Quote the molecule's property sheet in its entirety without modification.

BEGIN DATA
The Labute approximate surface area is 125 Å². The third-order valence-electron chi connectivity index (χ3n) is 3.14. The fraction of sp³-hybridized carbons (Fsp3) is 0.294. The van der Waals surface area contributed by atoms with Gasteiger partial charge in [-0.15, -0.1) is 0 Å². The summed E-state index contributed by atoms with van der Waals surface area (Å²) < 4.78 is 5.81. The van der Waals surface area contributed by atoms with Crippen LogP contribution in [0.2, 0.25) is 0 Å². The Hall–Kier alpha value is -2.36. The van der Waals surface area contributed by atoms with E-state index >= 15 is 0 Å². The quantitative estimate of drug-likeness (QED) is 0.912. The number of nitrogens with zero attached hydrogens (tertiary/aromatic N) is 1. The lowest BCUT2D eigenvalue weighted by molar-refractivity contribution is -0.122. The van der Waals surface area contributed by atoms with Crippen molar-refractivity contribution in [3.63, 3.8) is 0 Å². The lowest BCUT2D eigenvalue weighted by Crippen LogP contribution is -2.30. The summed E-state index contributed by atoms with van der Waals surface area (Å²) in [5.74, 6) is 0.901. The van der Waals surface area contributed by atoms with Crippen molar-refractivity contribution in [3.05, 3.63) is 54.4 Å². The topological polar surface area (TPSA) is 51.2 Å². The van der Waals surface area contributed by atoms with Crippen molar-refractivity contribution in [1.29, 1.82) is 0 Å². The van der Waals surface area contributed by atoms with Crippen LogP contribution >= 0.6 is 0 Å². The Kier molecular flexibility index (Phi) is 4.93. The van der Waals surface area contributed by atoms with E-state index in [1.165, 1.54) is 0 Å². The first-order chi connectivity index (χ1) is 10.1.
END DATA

The Labute approximate surface area is 125 Å². The third-order valence-electron chi connectivity index (χ3n) is 3.14. The fraction of sp³-hybridized carbons (Fsp3) is 0.294. The van der Waals surface area contributed by atoms with Gasteiger partial charge in [-0.15, -0.1) is 0 Å². The summed E-state index contributed by atoms with van der Waals surface area (Å²) < 4.78 is 5.81. The van der Waals surface area contributed by atoms with Crippen LogP contribution in [0.2, 0.25) is 0 Å². The Hall–Kier alpha value is -2.36. The van der Waals surface area contributed by atoms with E-state index >= 15 is 0 Å². The quantitative estimate of drug-likeness (QED) is 0.912. The number of nitrogens with zero attached hydrogens (tertiary/aromatic N) is 1. The lowest BCUT2D eigenvalue weighted by molar-refractivity contribution is -0.122. The van der Waals surface area contributed by atoms with Crippen molar-refractivity contribution in [3.63, 3.8) is 0 Å². The lowest BCUT2D eigenvalue weighted by Crippen LogP contribution is -2.30. The summed E-state index contributed by atoms with van der Waals surface area (Å²) in [5.74, 6) is 0.901. The van der Waals surface area contributed by atoms with Crippen molar-refractivity contribution in [3.05, 3.63) is 54.4 Å². The topological polar surface area (TPSA) is 51.2 Å². The van der Waals surface area contributed by atoms with Crippen molar-refractivity contribution in [1.29, 1.82) is 0 Å². The van der Waals surface area contributed by atoms with Crippen LogP contribution >= 0.6 is 0 Å². The Kier molecular flexibility index (Phi) is 4.93. The van der Waals surface area contributed by atoms with E-state index in [1.165, 1.54) is 0 Å². The first-order chi connectivity index (χ1) is 10.1.